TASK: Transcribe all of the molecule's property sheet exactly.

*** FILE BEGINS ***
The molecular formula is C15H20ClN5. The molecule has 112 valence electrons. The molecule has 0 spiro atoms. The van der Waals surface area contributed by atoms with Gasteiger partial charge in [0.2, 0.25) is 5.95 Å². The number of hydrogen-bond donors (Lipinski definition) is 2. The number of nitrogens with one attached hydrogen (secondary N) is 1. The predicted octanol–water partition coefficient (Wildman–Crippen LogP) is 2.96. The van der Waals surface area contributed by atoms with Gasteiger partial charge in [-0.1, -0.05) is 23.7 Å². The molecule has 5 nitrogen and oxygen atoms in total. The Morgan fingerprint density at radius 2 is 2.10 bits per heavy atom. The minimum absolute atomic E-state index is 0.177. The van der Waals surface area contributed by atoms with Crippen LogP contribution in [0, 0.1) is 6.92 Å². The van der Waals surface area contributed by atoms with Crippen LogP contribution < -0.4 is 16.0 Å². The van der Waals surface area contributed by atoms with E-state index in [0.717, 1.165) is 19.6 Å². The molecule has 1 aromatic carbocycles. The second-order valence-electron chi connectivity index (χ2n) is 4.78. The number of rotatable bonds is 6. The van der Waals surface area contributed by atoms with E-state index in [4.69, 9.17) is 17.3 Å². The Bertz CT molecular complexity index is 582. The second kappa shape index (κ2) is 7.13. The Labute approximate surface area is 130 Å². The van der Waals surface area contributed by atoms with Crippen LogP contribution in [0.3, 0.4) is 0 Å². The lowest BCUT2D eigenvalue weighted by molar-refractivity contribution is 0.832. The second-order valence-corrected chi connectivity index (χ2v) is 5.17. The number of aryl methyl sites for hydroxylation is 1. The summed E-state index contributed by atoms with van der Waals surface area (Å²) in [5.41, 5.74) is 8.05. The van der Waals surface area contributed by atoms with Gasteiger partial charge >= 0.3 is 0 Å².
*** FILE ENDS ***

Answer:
The molecular formula is C15H20ClN5. The molecule has 112 valence electrons. The molecule has 0 spiro atoms. The van der Waals surface area contributed by atoms with Gasteiger partial charge in [0.2, 0.25) is 5.95 Å². The number of hydrogen-bond donors (Lipinski definition) is 2. The number of nitrogens with one attached hydrogen (secondary N) is 1. The predicted octanol–water partition coefficient (Wildman–Crippen LogP) is 2.96. The van der Waals surface area contributed by atoms with Gasteiger partial charge in [-0.1, -0.05) is 23.7 Å². The molecule has 5 nitrogen and oxygen atoms in total. The Morgan fingerprint density at radius 2 is 2.10 bits per heavy atom. The minimum absolute atomic E-state index is 0.177. The van der Waals surface area contributed by atoms with Crippen LogP contribution in [0, 0.1) is 6.92 Å². The van der Waals surface area contributed by atoms with Crippen LogP contribution < -0.4 is 16.0 Å². The van der Waals surface area contributed by atoms with E-state index in [0.717, 1.165) is 19.6 Å². The molecule has 1 aromatic carbocycles. The second-order valence-electron chi connectivity index (χ2n) is 4.78. The number of rotatable bonds is 6. The van der Waals surface area contributed by atoms with E-state index in [4.69, 9.17) is 17.3 Å². The Bertz CT molecular complexity index is 582. The second kappa shape index (κ2) is 7.13. The Labute approximate surface area is 130 Å². The van der Waals surface area contributed by atoms with Crippen LogP contribution in [0.3, 0.4) is 0 Å². The lowest BCUT2D eigenvalue weighted by molar-refractivity contribution is 0.832. The second-order valence-corrected chi connectivity index (χ2v) is 5.17. The number of aryl methyl sites for hydroxylation is 1. The summed E-state index contributed by atoms with van der Waals surface area (Å²) in [5.41, 5.74) is 8.05. The van der Waals surface area contributed by atoms with Gasteiger partial charge >= 0.3 is 0 Å².